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Going Mobile: A Q&A with Nicky Hockly

Girl in park with tablet computerNicky Hockly is Director of Pedagogy of The Consultants-E. She has worked in ELT since 1987 with teachers all over the world. She has also written several prize-winning methodology books about new technologies in language teaching. Her latest book is Focus on Learning Technologies

During my recent webinar Going Mobile, I described activities that use mobile devices in the classroom, and that I have used with my own EFL students. This included two QR code activities, which generated quite a few questions from the audience! QR (Quick Response) codes can be read by mobile phones, and can deliver a text message to students’ mobile phone screens (among other things). If you are unfamiliar with QR codes, you could take a look at this post on my blog: A dummies guide to QR codes.

The two activities I described in my webinar are also described in detail on my blog. Both were carried out with a beginner (A1 level) class of EFL students in the UK. The first activity involved four QR codes, each of which (when ‘read’ by students with their mobile phones), gave them a question reviewing recent vocabulary and grammar. You can read about how the activity worked in practice here: Intro to QR codes.

The second activity was a treasure hunt, in which QR codes were placed in various locations around the school. The students went in pairs and threes to each location, read the code with their mobile phones, and carried out a task that was delivered in text message format via the QR code in each place. The tasks included looking for information and taking notes, taking photos, interviewing people in the school (two receptionists, the Director of Studies, and myself), and audio recording two of these interviews. You can read about how the activity worked in practice on my blog here: QR codes: A treasure hunt.

Based on these two activities, here are some of the questions that the audience asked:

What didn’t you give them these questions on a paper [instead of using QR codes]? Why all that time-consuming work? 

This is a great question, and probably the first one that needs to be asked! I could certainly have given students the questions on pieces of paper stuck on the wall. There are a number of reasons I decided to use QR codes instead. Firstly, although most of the students in the class had seen QR codes before, it turned out that not a single one had a QR code reader on their phones, or knew how to read QR codes. So by getting them to download a free QR code reader app (using the school Wi-Fi), and showing them how QR codes work, they gained an additional digital skill. But more importantly, using QR codes had a direct and visible impact on the students’ motivation and engagement in the lesson. It got them up and moving, it provided variety, it was something new, and there was the element of ‘cracking a code’ – you don’t know what a QR code says until you actually decipher it via a QR code reader app on your mobile device. But the important point to make here is that the two lessons were not about QR codes. The QR codes were simply a means through which to deliver the task instructions. The tasks were where the students really had to work, by answering questions, by the interviewing people, by finding information. Some of the tasks (like carrying out and recording two audio interviews with native speakers) were very demanding for A1 level students, and they worked hard at it. This is where real learning took place.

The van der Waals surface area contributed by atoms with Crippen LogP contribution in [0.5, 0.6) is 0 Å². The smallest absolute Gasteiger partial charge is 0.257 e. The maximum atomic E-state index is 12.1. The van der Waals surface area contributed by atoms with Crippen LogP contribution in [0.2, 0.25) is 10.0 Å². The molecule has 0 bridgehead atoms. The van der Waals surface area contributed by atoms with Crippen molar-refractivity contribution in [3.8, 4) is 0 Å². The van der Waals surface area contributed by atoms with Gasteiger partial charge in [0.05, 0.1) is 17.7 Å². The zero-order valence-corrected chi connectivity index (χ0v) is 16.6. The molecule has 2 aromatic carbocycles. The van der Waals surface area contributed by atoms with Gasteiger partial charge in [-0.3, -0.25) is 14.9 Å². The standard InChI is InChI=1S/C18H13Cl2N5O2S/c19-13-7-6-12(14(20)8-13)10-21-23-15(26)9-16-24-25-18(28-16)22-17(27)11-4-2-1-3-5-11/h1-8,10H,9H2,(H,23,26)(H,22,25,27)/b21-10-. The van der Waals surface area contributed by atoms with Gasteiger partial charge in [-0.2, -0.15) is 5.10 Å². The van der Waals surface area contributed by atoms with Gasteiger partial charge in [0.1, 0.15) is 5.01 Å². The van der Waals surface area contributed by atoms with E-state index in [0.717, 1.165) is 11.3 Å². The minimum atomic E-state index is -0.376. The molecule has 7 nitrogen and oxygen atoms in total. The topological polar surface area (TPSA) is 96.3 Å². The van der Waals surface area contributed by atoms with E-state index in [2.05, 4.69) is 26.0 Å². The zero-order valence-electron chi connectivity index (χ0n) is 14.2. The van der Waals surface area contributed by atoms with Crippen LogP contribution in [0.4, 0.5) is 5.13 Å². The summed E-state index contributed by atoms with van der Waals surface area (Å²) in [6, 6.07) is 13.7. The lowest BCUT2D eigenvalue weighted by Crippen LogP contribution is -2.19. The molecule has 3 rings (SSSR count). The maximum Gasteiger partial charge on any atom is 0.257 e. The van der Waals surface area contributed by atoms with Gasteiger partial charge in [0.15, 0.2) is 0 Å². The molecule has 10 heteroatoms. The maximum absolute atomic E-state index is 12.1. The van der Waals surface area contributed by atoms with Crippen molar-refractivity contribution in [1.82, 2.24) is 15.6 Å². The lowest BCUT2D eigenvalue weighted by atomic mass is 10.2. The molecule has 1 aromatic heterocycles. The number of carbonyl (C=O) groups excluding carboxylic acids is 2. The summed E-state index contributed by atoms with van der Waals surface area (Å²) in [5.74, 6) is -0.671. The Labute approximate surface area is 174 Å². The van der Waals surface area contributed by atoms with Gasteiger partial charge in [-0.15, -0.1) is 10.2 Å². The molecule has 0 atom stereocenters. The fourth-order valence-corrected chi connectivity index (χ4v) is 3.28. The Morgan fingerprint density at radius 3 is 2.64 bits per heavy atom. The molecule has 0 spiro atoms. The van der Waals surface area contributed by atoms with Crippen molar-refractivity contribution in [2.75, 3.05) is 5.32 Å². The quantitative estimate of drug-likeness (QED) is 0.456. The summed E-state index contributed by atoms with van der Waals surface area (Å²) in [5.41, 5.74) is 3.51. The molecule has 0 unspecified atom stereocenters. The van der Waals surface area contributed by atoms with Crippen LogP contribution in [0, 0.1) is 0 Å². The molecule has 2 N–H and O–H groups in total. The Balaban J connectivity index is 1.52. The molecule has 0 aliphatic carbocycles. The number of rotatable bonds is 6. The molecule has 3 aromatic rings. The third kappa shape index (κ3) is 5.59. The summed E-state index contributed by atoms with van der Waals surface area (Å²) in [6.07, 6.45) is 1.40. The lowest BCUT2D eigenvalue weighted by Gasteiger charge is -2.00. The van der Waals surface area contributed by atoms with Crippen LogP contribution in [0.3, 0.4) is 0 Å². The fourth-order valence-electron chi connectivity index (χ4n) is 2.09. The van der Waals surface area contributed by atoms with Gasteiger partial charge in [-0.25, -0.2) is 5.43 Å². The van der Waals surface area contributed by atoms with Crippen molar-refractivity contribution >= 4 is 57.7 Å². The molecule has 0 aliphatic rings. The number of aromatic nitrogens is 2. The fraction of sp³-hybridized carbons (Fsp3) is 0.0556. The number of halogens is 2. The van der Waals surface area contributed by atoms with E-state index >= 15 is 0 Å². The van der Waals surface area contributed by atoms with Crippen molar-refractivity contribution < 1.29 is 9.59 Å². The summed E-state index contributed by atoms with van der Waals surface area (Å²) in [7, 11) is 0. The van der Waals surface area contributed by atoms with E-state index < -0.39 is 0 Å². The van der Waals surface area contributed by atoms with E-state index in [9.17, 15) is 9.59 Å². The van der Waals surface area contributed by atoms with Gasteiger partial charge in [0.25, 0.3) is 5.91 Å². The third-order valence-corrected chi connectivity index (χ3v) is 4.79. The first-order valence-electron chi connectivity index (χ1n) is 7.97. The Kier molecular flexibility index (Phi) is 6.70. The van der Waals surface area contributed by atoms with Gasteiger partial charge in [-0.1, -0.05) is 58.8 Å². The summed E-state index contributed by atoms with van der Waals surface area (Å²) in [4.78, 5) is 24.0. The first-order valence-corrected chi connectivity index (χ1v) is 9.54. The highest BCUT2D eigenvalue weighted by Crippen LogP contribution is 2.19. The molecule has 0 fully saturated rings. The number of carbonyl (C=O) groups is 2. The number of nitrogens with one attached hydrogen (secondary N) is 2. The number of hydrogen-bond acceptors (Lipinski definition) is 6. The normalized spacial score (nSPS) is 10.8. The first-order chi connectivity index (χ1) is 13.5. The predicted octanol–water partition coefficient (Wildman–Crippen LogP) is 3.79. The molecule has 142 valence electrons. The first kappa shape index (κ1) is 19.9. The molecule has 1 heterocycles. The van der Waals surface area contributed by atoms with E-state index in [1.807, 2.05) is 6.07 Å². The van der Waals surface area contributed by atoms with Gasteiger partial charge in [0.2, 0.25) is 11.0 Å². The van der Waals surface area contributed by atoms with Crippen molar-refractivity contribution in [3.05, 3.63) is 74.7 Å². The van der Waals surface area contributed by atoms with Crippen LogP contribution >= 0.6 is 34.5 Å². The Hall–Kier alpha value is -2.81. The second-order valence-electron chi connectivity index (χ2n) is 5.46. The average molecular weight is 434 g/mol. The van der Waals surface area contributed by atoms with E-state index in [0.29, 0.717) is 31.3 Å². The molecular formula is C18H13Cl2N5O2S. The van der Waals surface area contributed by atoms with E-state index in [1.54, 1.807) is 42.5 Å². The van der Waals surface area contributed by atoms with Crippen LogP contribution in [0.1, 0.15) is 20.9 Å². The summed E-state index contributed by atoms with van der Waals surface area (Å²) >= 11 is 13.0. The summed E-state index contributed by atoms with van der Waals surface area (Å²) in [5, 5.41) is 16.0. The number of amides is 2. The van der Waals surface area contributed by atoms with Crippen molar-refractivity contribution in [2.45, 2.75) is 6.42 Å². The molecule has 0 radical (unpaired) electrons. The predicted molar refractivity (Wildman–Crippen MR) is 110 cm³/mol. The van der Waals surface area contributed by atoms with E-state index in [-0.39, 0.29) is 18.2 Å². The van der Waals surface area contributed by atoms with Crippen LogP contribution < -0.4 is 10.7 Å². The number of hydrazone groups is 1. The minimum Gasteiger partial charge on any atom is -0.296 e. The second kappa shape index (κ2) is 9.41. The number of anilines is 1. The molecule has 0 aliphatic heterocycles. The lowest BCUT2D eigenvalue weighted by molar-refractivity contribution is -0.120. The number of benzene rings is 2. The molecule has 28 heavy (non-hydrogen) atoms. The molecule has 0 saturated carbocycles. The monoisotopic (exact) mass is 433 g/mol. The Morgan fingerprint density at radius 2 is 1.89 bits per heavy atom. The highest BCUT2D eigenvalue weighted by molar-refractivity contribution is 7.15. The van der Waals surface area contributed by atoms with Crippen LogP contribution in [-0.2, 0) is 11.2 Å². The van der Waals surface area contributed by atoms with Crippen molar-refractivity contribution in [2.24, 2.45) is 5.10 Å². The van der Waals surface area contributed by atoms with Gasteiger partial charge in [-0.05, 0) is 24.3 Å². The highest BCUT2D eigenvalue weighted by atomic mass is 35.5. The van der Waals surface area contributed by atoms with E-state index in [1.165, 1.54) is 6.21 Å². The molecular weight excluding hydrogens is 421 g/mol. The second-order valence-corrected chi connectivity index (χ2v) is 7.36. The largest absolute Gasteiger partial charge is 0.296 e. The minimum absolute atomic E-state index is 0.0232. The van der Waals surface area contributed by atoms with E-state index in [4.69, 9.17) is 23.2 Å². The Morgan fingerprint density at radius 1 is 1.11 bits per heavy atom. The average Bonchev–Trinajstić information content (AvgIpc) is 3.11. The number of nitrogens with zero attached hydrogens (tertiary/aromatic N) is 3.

The second question is also an excellent one. Creating QR codes is not particularly time-consuming, but the great thing is that you can reuse these activities with different classes. Also, if various teachers in your school are creating different QR code activities, the codes can be put on cardboard or laminated, and then used by different teachers with a range of their classes. Creating any new materials for your class (handouts, slides, tests, etc.) will require you to invest a little bit of time, but if the materials are effective, they can be reused.

Did you design the QR codes yourself? Or did you use them from a coursebook? Which QR code generator do you use? 

I designed the QR codes myself, because I wanted the QR code messages to review recent vocabulary and grammar that my students had studied in class. I’m not aware of any adult EFL coursebooks that integrate QR codes as part of language review activities (which is what my two activities did). To create the QR codes before class, I used a QR code generator called Kaywa. But another very good one is QR code generator, which both reads and creates QR codes, and is easier to use than Kaywa. The students in my class were using their own mobile phones, so we had a range of mobile platforms (iOS, Android, Windows and Blackberry). For them to be able to read the QR codes, I asked them to download a cross-platform QR code reader called i-nigma, which I’ve found to be excellent. ‘Cross-platform’ means that the same app works on different mobile operating systems.

 I’ve got 40 students in my classes. Do you think I can still do the QR activities?

Good question! I was lucky to have very small classes, with around 12 students per class. So when my students were moving around the school in the treasure hunt activity (in separate pairs and threes), there was very little disruption for the school. With large classes (and assuming your school Director gave permission for students to be moving around the school!) you could include more QR codes with tasks (say 20 in total) and have them in lots of different areas of the school, with pairs of students working with different QR codes in different locations at the same time. Essentially this is a question of logistics, and it’s going to depend on the size of your school, the age (and noisiness!) of your students. You’d need to make sure that there is enough space in the school for this activity to take place without everyone crowding into the same place at same time!